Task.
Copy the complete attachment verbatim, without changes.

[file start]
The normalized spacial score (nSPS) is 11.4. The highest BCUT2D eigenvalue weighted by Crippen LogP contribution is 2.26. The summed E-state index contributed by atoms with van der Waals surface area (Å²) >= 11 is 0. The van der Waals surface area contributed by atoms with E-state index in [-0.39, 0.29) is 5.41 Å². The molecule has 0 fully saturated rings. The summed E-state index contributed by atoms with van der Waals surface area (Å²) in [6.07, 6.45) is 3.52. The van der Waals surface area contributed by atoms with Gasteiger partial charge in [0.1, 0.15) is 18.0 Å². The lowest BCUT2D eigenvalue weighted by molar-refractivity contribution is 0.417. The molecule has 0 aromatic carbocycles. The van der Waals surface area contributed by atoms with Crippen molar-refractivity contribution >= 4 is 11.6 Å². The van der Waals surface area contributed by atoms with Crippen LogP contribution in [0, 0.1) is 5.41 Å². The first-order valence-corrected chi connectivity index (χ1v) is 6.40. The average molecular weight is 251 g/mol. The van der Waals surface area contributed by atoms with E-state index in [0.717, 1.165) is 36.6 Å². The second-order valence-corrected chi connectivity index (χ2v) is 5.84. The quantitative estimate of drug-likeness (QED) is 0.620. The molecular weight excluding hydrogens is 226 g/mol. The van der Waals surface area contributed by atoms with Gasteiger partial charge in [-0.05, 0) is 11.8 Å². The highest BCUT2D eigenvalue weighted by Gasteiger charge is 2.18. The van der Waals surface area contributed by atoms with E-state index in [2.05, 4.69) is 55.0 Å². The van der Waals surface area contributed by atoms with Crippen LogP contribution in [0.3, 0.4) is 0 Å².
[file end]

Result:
The normalized spacial score (nSPS) is 11.4. The highest BCUT2D eigenvalue weighted by Crippen LogP contribution is 2.26. The summed E-state index contributed by atoms with van der Waals surface area (Å²) >= 11 is 0. The van der Waals surface area contributed by atoms with E-state index in [-0.39, 0.29) is 5.41 Å². The molecule has 0 fully saturated rings. The summed E-state index contributed by atoms with van der Waals surface area (Å²) in [6.07, 6.45) is 3.52. The van der Waals surface area contributed by atoms with Gasteiger partial charge in [0.1, 0.15) is 18.0 Å². The lowest BCUT2D eigenvalue weighted by molar-refractivity contribution is 0.417. The molecule has 0 aromatic carbocycles. The van der Waals surface area contributed by atoms with Crippen molar-refractivity contribution >= 4 is 11.6 Å². The van der Waals surface area contributed by atoms with Crippen LogP contribution in [0, 0.1) is 5.41 Å². The first-order valence-corrected chi connectivity index (χ1v) is 6.40. The average molecular weight is 251 g/mol. The van der Waals surface area contributed by atoms with E-state index in [0.717, 1.165) is 36.6 Å². The second-order valence-corrected chi connectivity index (χ2v) is 5.84. The quantitative estimate of drug-likeness (QED) is 0.620. The molecular weight excluding hydrogens is 226 g/mol. The van der Waals surface area contributed by atoms with Gasteiger partial charge in [-0.05, 0) is 11.8 Å². The highest BCUT2D eigenvalue weighted by Gasteiger charge is 2.18. The van der Waals surface area contributed by atoms with E-state index in [2.05, 4.69) is 55.0 Å². The van der Waals surface area contributed by atoms with Crippen LogP contribution in [0.3, 0.4) is 0 Å².